After his six-month tour in South Vietnam, Cox returned to the States to finish his military obligation. He was posted at Camp Lejeune in North Carolina, where he and some fellow servicemen published an anti-war newspaper.
On one of Ron Carver’s photo exhibits about anti-war military members he tells the story of Susan Schnall. In 1968, Schnall was a U.S Navy nurse based in San Francisco. She cared for wounded soldiers sent back from Vietnam. She was responsible for planning an aerial leafletting campaign to publicize an anti-war rally in San Francisco in 1968.
Susan Schnall is affiliated with Veterans for Peace was in Spokane last weekend for the organization’s national convention. And so was a man who only had to drive about 90 miles to get here.
We finish this program by spending a few minutes with a former prisoner of war in Vietnam, Bob Chenoweth, an Oregon native who now lives in Moscow, Idaho.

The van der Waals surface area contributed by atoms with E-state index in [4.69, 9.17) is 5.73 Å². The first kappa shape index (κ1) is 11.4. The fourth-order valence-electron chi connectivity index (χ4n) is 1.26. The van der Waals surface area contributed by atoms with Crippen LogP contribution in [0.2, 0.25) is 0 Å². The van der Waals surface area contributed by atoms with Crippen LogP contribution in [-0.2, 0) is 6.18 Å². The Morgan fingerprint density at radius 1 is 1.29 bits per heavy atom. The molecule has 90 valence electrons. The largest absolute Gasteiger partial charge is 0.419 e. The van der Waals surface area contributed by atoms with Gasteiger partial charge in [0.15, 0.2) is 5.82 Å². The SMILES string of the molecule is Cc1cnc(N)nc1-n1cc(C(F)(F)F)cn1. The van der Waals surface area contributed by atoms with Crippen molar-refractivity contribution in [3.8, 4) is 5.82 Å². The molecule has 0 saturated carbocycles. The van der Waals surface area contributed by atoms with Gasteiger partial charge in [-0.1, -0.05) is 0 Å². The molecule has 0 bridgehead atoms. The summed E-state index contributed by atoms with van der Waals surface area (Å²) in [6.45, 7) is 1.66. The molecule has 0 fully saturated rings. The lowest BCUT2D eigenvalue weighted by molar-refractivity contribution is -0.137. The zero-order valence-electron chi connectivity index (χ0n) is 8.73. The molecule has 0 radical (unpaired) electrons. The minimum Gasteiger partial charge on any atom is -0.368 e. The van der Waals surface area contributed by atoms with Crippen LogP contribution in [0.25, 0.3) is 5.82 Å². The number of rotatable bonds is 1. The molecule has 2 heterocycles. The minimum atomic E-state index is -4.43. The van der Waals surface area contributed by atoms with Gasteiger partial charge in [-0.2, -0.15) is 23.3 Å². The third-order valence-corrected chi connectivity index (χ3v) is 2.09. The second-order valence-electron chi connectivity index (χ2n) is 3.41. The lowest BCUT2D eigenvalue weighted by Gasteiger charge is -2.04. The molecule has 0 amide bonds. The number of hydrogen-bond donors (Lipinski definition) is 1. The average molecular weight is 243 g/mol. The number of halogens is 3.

Chenoweth was a helicopter crew chief who served two tours of duty, including the time when the North Vietnamese launched the Tet offensive in January 1968.
“The seventh of February, my helicopter was posted to go up to the northern part of South Vietnam for three days and fly some support missions," he said. "On the eighth of February, coming back from the first day of flying, we were hit by small arms fire from people we called the Viet Cong, the liberation forces. The helicopter caught fire in the air. There was an explosion. We crashed in a cemetery and within about an hour, we were all rounded up and captured by the people that shot us down.”
Chenoweth was ok. Two people aboard were hurt, one of them badly burned. The captors took their prisoners and headed up into the mountains. They met another prisoner there. They would travel some more, stay in mountain guerrilla camps and then get up and travel again.